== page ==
Geisel Library of University of California in San Diego, USA.
Geisel Library, University of California, San Diego

The Royal National Theater, designed by English architect, Sir Dennis Lasdun, is one of London’s most prominent structures. It was. Completed in 1976 using “beton brut” (raw) concrete indoors and out, the theater opened in 1977. The building contains three auditoriums, the largest being the Olivier Theatre, which seats up to 1,150 people.

Night view of the Royal National Theatre in London, UK.
Royal National Theatre, London

The Sirius Building in Sydney, Australia was initially built in 1980 for social housing, replacing some rundown terrace houses. There’s a disagreement as to the aesthetic Sirius possesses. Some say it’s just a large, concrete, high-rise jungle obstruction that doesn’t blend well with the small-scale brick character of the other buildings. Others say that Sirius is one of the most successful housing buildings and an important move toward removing old dilapidated Victorian houses and replacing them with functional homes with indoor plumbing.

Sirius apartment complex in Sydney, Australia.
Sirius apartment complex, Sydney

Is Brutalism Making a Comeback?

Nowadays, brutalism bears a sort of cult fascination among young people. The particular reason for this interest is unknown. It may be that the admiration of massive, solid buildings is in response to the world’s chaos and many hectic events our society has endured in recent years, but one can only guess. If you are intrigued by this style, you can experiment and create your own “neo brutalist” building in Live Home 3D. Share your results with us on Facebook, Instagram, Twitter or Reddit. We would love to see them!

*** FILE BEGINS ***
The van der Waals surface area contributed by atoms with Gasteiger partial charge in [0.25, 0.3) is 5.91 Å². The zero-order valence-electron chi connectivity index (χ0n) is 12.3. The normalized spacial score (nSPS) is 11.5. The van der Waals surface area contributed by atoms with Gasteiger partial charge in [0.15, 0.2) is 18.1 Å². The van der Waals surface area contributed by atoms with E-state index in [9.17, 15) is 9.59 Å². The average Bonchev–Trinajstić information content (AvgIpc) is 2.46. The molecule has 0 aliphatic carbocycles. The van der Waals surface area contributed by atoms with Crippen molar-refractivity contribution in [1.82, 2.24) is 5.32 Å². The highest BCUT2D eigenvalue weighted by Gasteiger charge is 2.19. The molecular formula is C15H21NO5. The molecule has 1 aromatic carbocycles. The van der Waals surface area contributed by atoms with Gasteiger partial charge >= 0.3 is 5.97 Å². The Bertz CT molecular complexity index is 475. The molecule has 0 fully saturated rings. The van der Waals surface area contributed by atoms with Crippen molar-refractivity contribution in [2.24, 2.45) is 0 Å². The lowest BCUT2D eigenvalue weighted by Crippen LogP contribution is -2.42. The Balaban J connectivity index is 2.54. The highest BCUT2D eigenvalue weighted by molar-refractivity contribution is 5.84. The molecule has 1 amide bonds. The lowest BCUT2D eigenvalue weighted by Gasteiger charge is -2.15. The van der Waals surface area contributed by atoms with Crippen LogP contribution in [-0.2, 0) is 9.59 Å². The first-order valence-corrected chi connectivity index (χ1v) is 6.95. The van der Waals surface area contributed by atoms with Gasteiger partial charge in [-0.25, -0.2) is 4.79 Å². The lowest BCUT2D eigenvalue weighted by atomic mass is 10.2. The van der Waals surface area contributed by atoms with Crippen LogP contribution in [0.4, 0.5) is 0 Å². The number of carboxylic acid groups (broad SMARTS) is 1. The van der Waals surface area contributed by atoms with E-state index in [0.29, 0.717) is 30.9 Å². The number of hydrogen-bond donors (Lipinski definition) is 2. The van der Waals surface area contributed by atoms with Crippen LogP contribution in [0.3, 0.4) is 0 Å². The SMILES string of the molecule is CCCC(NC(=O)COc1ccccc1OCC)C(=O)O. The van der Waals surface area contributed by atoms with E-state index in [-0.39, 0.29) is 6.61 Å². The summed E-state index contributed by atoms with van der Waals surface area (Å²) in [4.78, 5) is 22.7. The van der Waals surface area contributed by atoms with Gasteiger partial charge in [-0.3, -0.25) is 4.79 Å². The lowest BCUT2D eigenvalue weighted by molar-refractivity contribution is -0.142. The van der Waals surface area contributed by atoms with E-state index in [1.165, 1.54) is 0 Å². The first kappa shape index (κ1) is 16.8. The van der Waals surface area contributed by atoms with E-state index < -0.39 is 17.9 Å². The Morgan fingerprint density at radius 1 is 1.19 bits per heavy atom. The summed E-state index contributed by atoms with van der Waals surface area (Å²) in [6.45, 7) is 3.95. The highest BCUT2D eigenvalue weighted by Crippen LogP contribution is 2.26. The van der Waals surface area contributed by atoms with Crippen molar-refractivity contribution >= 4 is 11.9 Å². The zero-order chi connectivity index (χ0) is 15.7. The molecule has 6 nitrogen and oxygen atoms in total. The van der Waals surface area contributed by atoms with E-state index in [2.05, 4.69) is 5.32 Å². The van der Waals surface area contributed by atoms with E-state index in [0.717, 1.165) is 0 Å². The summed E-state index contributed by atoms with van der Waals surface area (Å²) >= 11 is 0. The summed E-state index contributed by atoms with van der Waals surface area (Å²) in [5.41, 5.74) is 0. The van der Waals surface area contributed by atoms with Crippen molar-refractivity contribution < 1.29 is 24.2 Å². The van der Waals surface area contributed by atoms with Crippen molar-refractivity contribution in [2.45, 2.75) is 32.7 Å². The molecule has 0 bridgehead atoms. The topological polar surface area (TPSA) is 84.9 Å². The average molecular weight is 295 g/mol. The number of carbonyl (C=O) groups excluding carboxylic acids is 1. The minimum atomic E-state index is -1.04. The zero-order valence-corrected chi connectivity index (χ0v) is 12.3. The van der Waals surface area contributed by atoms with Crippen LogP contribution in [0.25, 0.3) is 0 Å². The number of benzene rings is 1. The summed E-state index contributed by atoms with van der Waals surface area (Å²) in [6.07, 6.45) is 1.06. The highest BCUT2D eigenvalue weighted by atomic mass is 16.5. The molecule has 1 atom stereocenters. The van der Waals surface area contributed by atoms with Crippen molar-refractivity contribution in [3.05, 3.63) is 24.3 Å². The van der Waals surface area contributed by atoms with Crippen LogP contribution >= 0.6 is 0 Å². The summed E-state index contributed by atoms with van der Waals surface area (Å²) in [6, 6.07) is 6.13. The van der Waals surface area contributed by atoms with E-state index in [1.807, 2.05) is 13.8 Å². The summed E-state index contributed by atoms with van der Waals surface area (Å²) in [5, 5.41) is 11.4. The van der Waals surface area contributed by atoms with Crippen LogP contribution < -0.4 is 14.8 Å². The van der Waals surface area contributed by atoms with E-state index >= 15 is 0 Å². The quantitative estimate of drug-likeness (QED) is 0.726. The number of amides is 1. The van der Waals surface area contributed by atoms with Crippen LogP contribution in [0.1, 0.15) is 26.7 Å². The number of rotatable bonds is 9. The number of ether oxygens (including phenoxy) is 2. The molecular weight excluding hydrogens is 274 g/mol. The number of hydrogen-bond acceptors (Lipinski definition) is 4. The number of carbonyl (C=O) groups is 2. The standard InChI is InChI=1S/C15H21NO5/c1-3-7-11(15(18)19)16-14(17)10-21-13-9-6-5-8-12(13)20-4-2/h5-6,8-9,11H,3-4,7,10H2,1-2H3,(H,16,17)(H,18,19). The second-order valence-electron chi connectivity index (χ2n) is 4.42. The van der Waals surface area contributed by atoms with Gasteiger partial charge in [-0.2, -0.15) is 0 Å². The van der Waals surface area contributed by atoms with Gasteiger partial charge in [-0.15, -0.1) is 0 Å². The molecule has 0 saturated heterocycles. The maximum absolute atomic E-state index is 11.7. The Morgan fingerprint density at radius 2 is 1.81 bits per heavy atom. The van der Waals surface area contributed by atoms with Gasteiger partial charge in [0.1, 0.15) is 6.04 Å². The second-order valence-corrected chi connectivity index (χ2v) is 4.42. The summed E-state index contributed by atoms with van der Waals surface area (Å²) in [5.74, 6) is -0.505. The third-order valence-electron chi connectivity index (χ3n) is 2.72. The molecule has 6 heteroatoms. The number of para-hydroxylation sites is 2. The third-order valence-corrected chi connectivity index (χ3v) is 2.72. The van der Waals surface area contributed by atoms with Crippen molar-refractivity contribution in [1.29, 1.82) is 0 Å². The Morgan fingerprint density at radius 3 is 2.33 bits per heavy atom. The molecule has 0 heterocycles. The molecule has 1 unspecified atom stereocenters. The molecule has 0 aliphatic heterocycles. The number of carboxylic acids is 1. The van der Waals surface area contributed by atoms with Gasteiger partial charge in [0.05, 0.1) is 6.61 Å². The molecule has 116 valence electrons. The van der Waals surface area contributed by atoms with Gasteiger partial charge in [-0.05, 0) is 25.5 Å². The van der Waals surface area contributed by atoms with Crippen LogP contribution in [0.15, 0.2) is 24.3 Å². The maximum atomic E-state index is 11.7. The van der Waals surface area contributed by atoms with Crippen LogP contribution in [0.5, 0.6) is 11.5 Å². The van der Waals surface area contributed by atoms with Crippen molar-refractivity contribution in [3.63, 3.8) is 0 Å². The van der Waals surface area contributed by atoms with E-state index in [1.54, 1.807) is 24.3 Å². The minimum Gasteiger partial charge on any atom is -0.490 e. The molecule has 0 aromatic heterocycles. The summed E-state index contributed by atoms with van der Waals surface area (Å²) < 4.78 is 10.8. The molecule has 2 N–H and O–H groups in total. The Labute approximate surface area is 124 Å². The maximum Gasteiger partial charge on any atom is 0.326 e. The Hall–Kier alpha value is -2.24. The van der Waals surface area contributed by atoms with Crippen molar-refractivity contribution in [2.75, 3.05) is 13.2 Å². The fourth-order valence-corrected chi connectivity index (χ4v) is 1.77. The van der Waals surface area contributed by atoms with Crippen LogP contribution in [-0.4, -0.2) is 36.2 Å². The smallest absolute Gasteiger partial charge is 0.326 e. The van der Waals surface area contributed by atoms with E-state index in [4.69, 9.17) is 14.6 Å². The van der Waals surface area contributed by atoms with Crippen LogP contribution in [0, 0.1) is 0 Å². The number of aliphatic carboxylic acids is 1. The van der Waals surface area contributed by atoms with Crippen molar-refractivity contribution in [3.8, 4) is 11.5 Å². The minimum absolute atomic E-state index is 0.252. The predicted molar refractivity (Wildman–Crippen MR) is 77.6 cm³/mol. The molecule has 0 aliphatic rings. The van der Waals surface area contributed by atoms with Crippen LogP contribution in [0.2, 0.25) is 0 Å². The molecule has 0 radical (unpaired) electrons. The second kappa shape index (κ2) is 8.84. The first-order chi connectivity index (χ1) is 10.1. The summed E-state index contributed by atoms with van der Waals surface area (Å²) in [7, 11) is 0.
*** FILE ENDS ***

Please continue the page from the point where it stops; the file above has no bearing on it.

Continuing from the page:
What needs to be considered most is how these modern architectural showpieces will fit into their surroundings. For instance, Fallingwater by Frank Lloyd Wright purposely complements its natural surroundings with its concrete slabs resembling a waterfall.

Fallingwater house in the Mill Run, Pennsylvania, USA.
Fallingwater, Mill Run, Pennsylvania

In contrast, the Selfridges Building in downtown Birmingham was intended to rejuvenate the city with a landmark design. It’s an unbelievable feat of engineering, created by using intricate algorithms. This building is quite controversial since it is surrounded by traditional undistinguished buildings. A few changes have recently been incorporated into the modern brutalist buildings, such as a softer appearance. Some of the concrete facades are given a more stone-like appearance, or they appear to be covered in stucco by using a sandblasted approach.

Selfridges Building in downtown Birmingham, UK.
Selfridges Building, Birmingham

In summary, brutalism incorporates massive features with grand gestures, built to last for hundreds of years. Their architects were concerned with social, ethical and moral movements at the time, focusing on important projects, such as social housing.

To Sum Up

Opinions about the attractiveness or ugliness of brutalist architecture comes and goes with time. However, it’s the cultural, social and environmental values that distinguishes these buildings and contributes to our decisions to hold on to them for years. These brutalist masterpieces are cultural artifacts in our society that contain the stories of who we are and where we are going.

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Revised: May 2023